On the high plains at the base of the eastern foothills of the Rocky Mountains, the Mile High City rose up on the hopes of gold miners, who founded the city in 1858 after the discovery of gold in the waters at the confluence of the South Platte River and Cherry Creek. Denver, Colorado, quickly became a hub for the mining towns to the west and the agricultural interests on the plains to the east. Unhindered by any major body of water or topographic feature to the north, south, or east the city has expanded in all directions, even creeping up the foothills to the west of town.
In the image above, the view is toward the west, over the city (foreground) and high into the Rockies (background). The landscape has changed dramatically since the days of the Arapaho and Cheyenne, when buffalo would have grazed over seemingly endless expanses of shortgrass prairie. Reservoirs, such as the Cherry Creek Reservoir to the left of image center, and not regular rainfall are responsible for the green vegetation scattered through the developed areas in the city. In fact, the sun shines about 300 days a year in Denver, and it receives only about 13 inches of precipitation annually.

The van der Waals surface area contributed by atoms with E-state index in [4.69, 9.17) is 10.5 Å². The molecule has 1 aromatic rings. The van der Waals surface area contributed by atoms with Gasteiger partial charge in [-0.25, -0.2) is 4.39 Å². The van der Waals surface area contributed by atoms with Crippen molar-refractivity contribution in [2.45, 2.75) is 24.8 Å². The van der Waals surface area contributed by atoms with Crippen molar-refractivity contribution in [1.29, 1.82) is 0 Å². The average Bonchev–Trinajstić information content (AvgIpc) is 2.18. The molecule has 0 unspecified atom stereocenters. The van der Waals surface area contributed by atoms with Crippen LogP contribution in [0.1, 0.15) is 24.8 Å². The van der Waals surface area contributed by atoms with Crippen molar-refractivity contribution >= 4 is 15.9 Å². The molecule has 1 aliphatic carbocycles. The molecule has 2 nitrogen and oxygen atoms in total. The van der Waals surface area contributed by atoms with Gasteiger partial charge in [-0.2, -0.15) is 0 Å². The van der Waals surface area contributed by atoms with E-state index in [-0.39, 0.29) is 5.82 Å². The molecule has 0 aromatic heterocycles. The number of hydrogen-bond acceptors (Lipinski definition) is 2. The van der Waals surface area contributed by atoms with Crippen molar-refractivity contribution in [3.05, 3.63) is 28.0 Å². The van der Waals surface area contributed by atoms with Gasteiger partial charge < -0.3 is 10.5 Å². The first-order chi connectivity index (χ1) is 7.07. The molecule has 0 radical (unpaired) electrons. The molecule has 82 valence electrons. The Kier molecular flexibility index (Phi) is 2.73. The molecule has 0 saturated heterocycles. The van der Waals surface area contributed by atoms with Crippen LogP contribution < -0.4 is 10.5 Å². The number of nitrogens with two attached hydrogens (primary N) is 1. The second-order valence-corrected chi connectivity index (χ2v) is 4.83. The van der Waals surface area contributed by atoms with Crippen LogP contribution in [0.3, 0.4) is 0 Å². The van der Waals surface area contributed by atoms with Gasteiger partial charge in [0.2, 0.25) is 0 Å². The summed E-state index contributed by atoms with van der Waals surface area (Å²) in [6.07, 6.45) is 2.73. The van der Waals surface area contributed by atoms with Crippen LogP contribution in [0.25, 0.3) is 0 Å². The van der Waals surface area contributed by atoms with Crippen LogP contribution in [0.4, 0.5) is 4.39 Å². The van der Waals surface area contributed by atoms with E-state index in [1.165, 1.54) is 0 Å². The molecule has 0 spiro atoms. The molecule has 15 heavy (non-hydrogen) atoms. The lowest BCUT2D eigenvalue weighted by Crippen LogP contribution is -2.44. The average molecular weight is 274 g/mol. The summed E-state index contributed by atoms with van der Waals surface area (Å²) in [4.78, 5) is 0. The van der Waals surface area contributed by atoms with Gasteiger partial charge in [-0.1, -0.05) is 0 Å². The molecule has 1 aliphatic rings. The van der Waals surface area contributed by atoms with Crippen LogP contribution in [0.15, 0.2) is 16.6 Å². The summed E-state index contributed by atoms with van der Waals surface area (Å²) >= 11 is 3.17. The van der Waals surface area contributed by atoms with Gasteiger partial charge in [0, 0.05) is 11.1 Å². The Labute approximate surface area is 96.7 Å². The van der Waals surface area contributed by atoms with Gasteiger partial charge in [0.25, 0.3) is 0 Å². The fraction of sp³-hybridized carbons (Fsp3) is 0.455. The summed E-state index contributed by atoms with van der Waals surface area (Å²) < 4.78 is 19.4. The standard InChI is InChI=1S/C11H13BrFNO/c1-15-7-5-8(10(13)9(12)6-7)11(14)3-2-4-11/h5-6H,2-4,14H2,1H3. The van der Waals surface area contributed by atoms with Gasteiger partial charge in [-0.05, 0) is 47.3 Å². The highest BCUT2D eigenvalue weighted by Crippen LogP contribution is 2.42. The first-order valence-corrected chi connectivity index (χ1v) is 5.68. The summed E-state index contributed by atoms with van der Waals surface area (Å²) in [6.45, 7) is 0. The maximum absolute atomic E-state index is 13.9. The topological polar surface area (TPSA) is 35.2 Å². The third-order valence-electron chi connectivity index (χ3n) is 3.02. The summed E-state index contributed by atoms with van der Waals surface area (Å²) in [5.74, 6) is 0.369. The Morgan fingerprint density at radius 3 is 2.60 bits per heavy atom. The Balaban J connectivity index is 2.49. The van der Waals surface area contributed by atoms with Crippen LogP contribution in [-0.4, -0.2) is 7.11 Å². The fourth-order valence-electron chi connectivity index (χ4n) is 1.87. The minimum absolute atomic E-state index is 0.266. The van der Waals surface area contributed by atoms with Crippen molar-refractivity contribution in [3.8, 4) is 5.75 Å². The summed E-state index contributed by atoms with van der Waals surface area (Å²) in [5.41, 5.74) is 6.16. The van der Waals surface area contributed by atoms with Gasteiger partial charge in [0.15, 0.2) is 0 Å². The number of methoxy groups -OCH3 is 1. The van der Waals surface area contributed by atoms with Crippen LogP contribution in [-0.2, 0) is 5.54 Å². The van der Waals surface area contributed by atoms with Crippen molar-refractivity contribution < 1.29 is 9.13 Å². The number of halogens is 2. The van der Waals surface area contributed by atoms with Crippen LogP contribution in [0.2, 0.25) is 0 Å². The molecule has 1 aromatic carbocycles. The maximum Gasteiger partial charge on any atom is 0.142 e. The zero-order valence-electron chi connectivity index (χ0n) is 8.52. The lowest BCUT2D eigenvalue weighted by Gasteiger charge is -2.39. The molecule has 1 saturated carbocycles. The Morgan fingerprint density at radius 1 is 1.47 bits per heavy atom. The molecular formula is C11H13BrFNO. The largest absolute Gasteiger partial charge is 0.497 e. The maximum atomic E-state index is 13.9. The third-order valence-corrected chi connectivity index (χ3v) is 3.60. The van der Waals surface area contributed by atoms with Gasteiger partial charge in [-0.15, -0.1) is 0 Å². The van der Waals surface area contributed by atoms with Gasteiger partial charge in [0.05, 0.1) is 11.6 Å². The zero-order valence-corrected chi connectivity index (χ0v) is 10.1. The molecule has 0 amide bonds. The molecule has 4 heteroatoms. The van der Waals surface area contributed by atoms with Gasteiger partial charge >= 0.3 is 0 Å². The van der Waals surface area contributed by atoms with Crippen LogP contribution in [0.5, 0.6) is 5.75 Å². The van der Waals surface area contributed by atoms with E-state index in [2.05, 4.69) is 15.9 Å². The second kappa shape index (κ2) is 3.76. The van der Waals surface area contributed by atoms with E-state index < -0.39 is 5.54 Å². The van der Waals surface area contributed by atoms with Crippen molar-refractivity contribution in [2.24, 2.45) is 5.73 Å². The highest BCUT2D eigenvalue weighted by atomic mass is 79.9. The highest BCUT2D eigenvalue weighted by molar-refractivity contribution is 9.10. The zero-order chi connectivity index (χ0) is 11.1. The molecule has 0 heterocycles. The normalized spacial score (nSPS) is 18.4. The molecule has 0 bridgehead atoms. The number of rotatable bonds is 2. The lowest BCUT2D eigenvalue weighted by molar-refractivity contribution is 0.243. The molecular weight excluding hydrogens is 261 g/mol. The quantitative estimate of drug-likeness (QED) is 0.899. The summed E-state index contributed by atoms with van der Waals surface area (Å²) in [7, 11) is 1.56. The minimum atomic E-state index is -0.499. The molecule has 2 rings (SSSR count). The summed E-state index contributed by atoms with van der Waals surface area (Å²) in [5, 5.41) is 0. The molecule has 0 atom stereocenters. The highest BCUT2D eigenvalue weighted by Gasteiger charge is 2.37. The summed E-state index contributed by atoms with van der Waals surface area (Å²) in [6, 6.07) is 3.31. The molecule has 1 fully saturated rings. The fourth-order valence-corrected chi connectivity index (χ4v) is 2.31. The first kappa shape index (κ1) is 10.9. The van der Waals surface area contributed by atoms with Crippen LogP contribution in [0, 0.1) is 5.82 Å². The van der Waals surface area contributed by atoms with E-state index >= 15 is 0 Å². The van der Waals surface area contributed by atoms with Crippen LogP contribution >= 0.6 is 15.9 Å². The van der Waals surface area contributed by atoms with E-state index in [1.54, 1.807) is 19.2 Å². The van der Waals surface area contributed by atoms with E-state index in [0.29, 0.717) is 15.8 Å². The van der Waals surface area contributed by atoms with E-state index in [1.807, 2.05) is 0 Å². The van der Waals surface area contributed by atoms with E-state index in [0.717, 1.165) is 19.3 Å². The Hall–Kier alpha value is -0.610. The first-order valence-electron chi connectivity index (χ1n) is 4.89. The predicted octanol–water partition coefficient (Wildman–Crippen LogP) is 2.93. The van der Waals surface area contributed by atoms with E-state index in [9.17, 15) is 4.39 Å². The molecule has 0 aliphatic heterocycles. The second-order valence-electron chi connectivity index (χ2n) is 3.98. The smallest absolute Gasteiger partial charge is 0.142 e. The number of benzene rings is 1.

While the foothills west of Denver have seen their fair share of development, the snowcapped peaks of the Front Range remain protected in large part due to the 1964 Wilderness Act. Immediately west of Denver, Mount Evans rises to 14,264 feet and is crowned by America’s highest paved road. Stretching to the north (right), the Front Range continues into the Vasquez Peak, James Peak, and Indian Peaks Wilderness Areas, before rising to above 14,000 feet again at Longs Peak in Rocky Mountain National Park.
The image above is a visualization created by merging natural-color imagery (Bands 3, 2, and 1) from the Landsat 7 satellite’s Enhanced Thematic Mapper Plus (ETM+) instrument collected on September 20, 2002, with elevation data from the Shuttle Radar Topography Mission (SRTM) that flew on the Space Shuttle Endeavor, which launched in February 2000.